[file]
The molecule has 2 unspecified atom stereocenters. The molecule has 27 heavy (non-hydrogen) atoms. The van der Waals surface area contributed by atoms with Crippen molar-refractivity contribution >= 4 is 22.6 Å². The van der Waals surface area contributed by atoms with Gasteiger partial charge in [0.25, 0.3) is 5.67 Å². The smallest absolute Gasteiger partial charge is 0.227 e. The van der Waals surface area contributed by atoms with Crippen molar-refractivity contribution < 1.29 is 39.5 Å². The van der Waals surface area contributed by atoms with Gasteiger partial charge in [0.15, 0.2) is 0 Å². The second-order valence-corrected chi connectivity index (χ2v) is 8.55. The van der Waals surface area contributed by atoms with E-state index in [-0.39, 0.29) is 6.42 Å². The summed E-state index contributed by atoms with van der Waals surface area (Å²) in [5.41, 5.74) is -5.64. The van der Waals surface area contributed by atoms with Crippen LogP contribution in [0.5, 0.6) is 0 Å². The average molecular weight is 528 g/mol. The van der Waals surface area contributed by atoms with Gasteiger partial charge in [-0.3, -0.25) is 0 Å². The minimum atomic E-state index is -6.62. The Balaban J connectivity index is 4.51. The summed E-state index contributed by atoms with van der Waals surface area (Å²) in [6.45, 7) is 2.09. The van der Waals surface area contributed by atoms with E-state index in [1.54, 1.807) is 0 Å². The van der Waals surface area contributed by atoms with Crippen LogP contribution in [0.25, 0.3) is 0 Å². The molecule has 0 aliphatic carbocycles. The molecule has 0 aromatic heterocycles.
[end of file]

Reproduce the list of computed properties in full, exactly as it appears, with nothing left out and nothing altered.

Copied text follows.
The molecule has 2 unspecified atom stereocenters. The molecule has 27 heavy (non-hydrogen) atoms. The van der Waals surface area contributed by atoms with Crippen molar-refractivity contribution >= 4 is 22.6 Å². The van der Waals surface area contributed by atoms with Gasteiger partial charge in [0.25, 0.3) is 5.67 Å². The smallest absolute Gasteiger partial charge is 0.227 e. The van der Waals surface area contributed by atoms with Crippen molar-refractivity contribution < 1.29 is 39.5 Å². The van der Waals surface area contributed by atoms with Gasteiger partial charge in [0.15, 0.2) is 0 Å². The second-order valence-corrected chi connectivity index (χ2v) is 8.55. The van der Waals surface area contributed by atoms with E-state index in [-0.39, 0.29) is 6.42 Å². The summed E-state index contributed by atoms with van der Waals surface area (Å²) in [5.41, 5.74) is -5.64. The van der Waals surface area contributed by atoms with Crippen LogP contribution in [0.5, 0.6) is 0 Å². The average molecular weight is 528 g/mol. The van der Waals surface area contributed by atoms with Gasteiger partial charge in [-0.3, -0.25) is 0 Å². The minimum atomic E-state index is -6.62. The Balaban J connectivity index is 4.51. The summed E-state index contributed by atoms with van der Waals surface area (Å²) in [6.45, 7) is 2.09. The van der Waals surface area contributed by atoms with E-state index in [1.54, 1.807) is 0 Å². The van der Waals surface area contributed by atoms with Crippen LogP contribution in [0.25, 0.3) is 0 Å². The molecule has 0 aliphatic carbocycles. The molecule has 0 aromatic heterocycles.